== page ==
Yes, until the very end, and this is when I was winding down. I think that’s when somebody may have said, “She can’t do this anymore, she can’t say ‘This is Bobbie saying goodnight, weatherwise and otherwise. Have a good time.’” I had instructions to stop saying that and to turn it over to an anchorperson, who would do the sign off.
At the time, did you realize that you had one of the highest profiles of any woman in Vietnam?
I guess I realized it when I was getting invited to do all these things. And you’re invited not because of who you are…You’re invited because you’re on TV. That I recognize. And I’m very thankful for that. It made my tour of duty much more rewarding to have seen more and done more than had I just been in an office in Saigon. I think when the studio brought me in, that Dick Ellis and Paul and the rest of the studio group treated me like family. But, there was no place I could go without being recognized. You try to keep a low profile because you don’t want to be embarrassed. It’s like, when I was just walking to get my seat at a Bob Hope USO show, the whole place roared. There must have been 20,000 in that stadium. I could have absolutely died! But my salvation was when they saw me sit down, the guys came over and said, “Bobbie, we would love for you to come sit with us.” So rather than sit as a guest, I went and sat with the troops. A guy who was there recently sent me a great picture of that event. Talk about a small world!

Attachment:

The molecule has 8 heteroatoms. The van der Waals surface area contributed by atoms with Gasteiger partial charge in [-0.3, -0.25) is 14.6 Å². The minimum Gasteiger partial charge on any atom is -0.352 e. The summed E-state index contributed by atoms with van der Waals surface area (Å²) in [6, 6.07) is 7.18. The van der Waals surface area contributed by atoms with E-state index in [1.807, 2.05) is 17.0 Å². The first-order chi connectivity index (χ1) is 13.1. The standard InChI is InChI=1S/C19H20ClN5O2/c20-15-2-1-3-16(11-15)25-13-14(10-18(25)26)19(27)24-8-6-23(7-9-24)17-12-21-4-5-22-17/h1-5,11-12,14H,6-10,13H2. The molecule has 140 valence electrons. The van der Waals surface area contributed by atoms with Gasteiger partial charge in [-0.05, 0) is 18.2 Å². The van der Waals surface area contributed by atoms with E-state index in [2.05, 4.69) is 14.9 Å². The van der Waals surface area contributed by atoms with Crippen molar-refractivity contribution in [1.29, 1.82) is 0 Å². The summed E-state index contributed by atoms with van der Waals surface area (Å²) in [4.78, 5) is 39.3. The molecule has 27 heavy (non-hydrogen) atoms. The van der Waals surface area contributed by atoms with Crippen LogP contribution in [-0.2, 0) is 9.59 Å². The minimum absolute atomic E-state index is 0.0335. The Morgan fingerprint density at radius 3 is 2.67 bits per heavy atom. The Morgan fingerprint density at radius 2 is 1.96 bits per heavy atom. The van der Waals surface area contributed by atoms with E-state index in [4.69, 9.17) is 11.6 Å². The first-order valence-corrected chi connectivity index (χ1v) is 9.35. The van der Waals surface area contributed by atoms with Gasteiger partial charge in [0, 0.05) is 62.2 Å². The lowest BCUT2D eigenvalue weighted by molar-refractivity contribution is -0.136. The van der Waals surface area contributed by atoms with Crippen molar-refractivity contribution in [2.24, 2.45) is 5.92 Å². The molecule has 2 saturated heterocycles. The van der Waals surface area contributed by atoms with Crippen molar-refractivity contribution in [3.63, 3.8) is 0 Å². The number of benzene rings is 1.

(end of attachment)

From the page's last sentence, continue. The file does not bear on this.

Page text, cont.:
Did your high profile have its advantages?
I met many interesting people. Raquel Welch was one of them. She was with the Bob Hope USO Show in 1967, and I met her at Ambassador Bunker’s party for the cast, which I was invited to attend. I thought Bob Hope was a bit pompous, but Raquel Welch is one who didn’t have an ego that had to be stroked.
Flattery and Absurdity